Subcortical and cortical gray matter atrophy in a large sample of patients with clinically isolated syndrome and early relapsing-remitting multiple sclerosis

AJNR Am J Neuroradiol. 2012 Sep;33(8):1573-8. doi: 10.3174/ajnr.A3086. Epub 2012 Apr 12.


Background and purpose: Recent studies have shown that selective regional, but not global, GM atrophy occurs from clinical onset to conversion to clinically definite MS. Our aim was to investigate the difference in the extent of SDGM and cortical atrophy in a large sample of patients with CIS and early RRMS and to explore the relationship between SDGM and cortical atrophy and other MR imaging and clinical outcomes.

Materials and methods: Two hundred twelve patients with CIS recruited at the first clinical event (mean age, 29.3 years; median EDSS, 1.5; median disease duration, 3 months) and 177 patients with early RRMS (mean age, 30.7 years; median EDSS, 2.0; median disease duration, 47 months) were imaged on a 1.5T scanner by using a high-resolution 3D T1 spoiled gradient-recalled sequence. Volumetric data for SDGM structures were obtained by using FSL FIRST, while whole-brain, GM, white matter, cortical, and lateral ventricle volumes were estimated by using SIENAX software. Comparisons between the groups were adjusted for age and sex.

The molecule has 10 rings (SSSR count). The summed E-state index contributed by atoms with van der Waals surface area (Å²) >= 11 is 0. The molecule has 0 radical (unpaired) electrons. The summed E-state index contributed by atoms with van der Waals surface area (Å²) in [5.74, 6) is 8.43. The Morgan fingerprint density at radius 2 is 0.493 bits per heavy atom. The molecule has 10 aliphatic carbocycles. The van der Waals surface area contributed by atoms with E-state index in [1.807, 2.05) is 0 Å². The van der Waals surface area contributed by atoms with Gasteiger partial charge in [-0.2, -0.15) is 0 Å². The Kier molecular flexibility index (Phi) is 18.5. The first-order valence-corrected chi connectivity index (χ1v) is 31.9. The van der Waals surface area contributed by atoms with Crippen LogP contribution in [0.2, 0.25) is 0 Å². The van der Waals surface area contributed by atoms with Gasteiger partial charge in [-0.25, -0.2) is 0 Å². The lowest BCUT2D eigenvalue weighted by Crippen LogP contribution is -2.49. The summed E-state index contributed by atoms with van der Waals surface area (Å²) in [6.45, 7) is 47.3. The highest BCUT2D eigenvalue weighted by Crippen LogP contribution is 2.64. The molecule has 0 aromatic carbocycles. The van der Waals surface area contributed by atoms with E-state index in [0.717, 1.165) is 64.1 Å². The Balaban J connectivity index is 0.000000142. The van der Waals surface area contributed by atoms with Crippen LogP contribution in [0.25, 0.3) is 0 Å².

Results: Patients with early RRMS showed significantly lower SDGM but not cortical volumes compared with patients with CIS. The most apparent SDGM differences were evident in the caudate and thalamus (P < .0001), total SDGM (P = .0001), and globus pallidus (P = .01). Patients with CIS with a median T2 lesion volume >4.49 mL showed lower total SDGM, caudate, thalamus (P < .001), globus pallidus (P = .007), hippocampus (P = .004), and putamen (P = .01) volumes and higher lateral ventricle volume (P = .001) than those with a median T2 lesion volume <4.49 mL. Decreased thalamic volume showed the most consistent relationship with MR imaging outcomes (P < .0001) in patients with CIS.

Conclusions: Significant SDGM, but not cortical, atrophy develops during the first 4 years of the RRMS. GM atrophy is relevant for disease progression from the earliest clinical stages.

Publication types

  • Multicenter Study
  • Research Support, Non-U.S. Gov't

MeSH terms

  • Adult
  • Atrophy
  • Brain / pathology*
  • Female
  • Humans
  • Magnetic Resonance Imaging
  • Male
  • Middle Aged
  • Multiple Sclerosis, Relapsing-Remitting / pathology*
  • Organ Size